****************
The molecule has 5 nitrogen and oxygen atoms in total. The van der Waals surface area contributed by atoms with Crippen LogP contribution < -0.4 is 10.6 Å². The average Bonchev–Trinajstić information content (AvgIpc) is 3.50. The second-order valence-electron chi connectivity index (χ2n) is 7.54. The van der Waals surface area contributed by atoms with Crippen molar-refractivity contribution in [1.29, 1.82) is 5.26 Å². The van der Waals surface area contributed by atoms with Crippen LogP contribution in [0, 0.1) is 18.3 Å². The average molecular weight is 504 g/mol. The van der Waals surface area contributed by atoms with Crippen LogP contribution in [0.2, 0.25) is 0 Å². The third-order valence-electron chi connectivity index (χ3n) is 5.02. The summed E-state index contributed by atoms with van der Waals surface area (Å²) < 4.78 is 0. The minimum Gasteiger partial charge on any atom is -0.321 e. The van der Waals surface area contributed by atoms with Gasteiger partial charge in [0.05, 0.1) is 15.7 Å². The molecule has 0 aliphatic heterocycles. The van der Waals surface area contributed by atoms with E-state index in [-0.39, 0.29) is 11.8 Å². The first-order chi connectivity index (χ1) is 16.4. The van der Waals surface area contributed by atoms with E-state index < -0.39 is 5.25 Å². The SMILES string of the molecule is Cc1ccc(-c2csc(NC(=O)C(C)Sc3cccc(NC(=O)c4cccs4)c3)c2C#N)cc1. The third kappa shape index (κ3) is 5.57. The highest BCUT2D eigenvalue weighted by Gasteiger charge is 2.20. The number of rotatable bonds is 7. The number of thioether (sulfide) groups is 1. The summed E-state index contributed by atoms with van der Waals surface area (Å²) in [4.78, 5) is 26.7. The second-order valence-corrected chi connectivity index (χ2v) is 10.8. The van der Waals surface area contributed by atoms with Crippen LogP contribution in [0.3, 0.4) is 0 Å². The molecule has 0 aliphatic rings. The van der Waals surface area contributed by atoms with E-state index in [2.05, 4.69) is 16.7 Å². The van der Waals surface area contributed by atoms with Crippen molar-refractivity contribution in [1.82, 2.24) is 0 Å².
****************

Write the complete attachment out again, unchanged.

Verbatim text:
The molecule has 5 nitrogen and oxygen atoms in total. The van der Waals surface area contributed by atoms with Crippen LogP contribution < -0.4 is 10.6 Å². The average Bonchev–Trinajstić information content (AvgIpc) is 3.50. The second-order valence-electron chi connectivity index (χ2n) is 7.54. The van der Waals surface area contributed by atoms with Crippen molar-refractivity contribution in [1.29, 1.82) is 5.26 Å². The van der Waals surface area contributed by atoms with Crippen LogP contribution in [0, 0.1) is 18.3 Å². The average molecular weight is 504 g/mol. The van der Waals surface area contributed by atoms with Crippen LogP contribution in [0.2, 0.25) is 0 Å². The third-order valence-electron chi connectivity index (χ3n) is 5.02. The summed E-state index contributed by atoms with van der Waals surface area (Å²) < 4.78 is 0. The minimum Gasteiger partial charge on any atom is -0.321 e. The van der Waals surface area contributed by atoms with Gasteiger partial charge in [0.05, 0.1) is 15.7 Å². The molecule has 0 aliphatic heterocycles. The van der Waals surface area contributed by atoms with E-state index in [-0.39, 0.29) is 11.8 Å². The first-order chi connectivity index (χ1) is 16.4. The van der Waals surface area contributed by atoms with E-state index < -0.39 is 5.25 Å². The SMILES string of the molecule is Cc1ccc(-c2csc(NC(=O)C(C)Sc3cccc(NC(=O)c4cccs4)c3)c2C#N)cc1. The third kappa shape index (κ3) is 5.57. The highest BCUT2D eigenvalue weighted by Gasteiger charge is 2.20. The number of rotatable bonds is 7. The number of thioether (sulfide) groups is 1. The summed E-state index contributed by atoms with van der Waals surface area (Å²) in [4.78, 5) is 26.7. The second-order valence-corrected chi connectivity index (χ2v) is 10.8. The van der Waals surface area contributed by atoms with Crippen LogP contribution in [0.3, 0.4) is 0 Å². The molecule has 0 aliphatic rings. The van der Waals surface area contributed by atoms with E-state index in [2.05, 4.69) is 16.7 Å². The van der Waals surface area contributed by atoms with Crippen molar-refractivity contribution in [1.82, 2.24) is 0 Å².